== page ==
College Professors Don’t Make Good Chess Pieces

My old and dear friend Gary Dean once said, “College professors don’t make good chess pieces,” He used to tell me… We are in the business of thinking not marching. I must say that old Gary, this iconic figure who looked more like Yoda than the barber next door, was probably right.

College professors like to think. Thinking is what professors do. Therefore, it is futile to think that professors won’t think or that they will obey an order without critically thinking about its motives and consequences.

In the age of the internet, where everything is about a click away, forcing intellectuals to blindly follow a cause, a mission, a movement, anything… will only result in more student anxiety in higher education due to high faculty turnover overtime.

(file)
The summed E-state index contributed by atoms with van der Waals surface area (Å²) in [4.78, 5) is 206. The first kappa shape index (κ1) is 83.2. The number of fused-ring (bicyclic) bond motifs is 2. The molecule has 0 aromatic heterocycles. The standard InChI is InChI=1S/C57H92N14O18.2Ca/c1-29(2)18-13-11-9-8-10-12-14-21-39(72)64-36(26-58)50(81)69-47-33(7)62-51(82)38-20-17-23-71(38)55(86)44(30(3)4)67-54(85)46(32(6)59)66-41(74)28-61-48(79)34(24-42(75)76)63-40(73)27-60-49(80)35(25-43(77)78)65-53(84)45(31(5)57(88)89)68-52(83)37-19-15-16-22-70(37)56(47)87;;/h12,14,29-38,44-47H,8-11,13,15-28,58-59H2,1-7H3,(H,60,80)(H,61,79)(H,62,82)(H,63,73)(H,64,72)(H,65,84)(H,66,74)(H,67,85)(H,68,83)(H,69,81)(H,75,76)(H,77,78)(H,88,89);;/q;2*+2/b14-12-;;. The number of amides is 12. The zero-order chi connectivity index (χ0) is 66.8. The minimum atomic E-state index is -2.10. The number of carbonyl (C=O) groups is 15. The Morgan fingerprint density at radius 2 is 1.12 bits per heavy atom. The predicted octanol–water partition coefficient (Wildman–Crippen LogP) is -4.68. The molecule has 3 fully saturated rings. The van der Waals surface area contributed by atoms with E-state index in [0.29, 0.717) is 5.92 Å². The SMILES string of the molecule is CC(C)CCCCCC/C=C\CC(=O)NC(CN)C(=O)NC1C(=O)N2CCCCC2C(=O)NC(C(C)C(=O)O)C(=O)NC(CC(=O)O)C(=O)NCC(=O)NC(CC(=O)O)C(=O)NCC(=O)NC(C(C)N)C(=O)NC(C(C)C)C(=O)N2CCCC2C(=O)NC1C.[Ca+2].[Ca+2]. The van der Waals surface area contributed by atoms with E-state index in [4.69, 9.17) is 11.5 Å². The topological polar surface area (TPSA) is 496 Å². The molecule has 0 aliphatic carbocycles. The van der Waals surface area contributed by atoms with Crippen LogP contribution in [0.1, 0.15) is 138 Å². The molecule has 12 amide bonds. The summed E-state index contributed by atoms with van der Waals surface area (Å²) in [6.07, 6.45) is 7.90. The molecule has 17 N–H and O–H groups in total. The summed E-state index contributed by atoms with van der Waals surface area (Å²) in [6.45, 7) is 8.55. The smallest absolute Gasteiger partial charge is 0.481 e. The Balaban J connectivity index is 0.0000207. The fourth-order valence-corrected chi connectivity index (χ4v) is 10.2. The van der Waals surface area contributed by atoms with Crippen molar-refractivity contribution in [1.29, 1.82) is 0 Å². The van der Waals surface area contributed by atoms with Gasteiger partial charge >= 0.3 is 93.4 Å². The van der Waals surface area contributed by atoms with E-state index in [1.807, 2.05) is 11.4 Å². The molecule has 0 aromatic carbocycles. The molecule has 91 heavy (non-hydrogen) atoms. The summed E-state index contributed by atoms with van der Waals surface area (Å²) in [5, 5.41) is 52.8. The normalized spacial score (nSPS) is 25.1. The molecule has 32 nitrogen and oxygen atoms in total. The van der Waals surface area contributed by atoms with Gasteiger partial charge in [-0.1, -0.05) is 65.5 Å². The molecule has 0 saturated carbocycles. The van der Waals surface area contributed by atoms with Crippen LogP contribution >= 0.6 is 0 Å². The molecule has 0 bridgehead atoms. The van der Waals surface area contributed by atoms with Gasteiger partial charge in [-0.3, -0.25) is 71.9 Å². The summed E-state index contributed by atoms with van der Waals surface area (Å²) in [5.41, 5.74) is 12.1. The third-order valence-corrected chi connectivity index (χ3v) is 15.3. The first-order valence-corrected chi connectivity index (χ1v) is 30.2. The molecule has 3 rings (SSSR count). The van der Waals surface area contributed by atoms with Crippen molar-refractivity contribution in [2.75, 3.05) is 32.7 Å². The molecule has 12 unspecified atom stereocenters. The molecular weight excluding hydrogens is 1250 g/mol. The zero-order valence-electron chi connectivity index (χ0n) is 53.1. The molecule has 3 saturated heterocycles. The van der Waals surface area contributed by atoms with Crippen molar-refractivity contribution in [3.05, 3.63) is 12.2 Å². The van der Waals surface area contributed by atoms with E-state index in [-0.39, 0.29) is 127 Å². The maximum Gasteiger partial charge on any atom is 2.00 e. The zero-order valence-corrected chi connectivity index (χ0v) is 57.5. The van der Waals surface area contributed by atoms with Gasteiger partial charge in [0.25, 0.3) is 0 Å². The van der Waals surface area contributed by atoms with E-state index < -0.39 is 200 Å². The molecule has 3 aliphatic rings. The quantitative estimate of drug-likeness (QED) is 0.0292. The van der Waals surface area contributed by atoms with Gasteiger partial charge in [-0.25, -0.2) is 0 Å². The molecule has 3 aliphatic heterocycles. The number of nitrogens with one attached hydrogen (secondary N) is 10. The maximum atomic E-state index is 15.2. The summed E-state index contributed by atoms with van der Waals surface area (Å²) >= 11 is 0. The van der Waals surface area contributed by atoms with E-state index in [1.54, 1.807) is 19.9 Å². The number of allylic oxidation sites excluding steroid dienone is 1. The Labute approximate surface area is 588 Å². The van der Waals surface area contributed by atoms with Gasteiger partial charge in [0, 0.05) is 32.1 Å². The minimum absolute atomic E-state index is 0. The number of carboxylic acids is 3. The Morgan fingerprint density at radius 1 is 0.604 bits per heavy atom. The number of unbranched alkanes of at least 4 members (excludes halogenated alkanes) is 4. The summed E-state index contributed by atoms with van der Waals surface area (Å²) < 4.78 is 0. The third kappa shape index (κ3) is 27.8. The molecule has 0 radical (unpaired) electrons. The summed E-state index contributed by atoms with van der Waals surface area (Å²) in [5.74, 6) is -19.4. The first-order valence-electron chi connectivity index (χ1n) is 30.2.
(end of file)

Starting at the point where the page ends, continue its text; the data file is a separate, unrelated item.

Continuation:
By thew way, students hate when faculty members come and go because they need to learn how the new professor operates.

Anyways.

It is true that the more a peon works, the closer he gets to the king. As a consequence, the king stays longer in power the more the peon works. The challenge when the former logic is applied to higher education is that professors aren’t peons and/or chess pieces.

You can define king whatever way you like…

The best way to lead a group of highly educated people (college professors, for example) is to give them space to think and create. Involving them in decision making is “king.”

College professors don’t make good chess pieces. College professors like to think. Thinking is what professors do.

 

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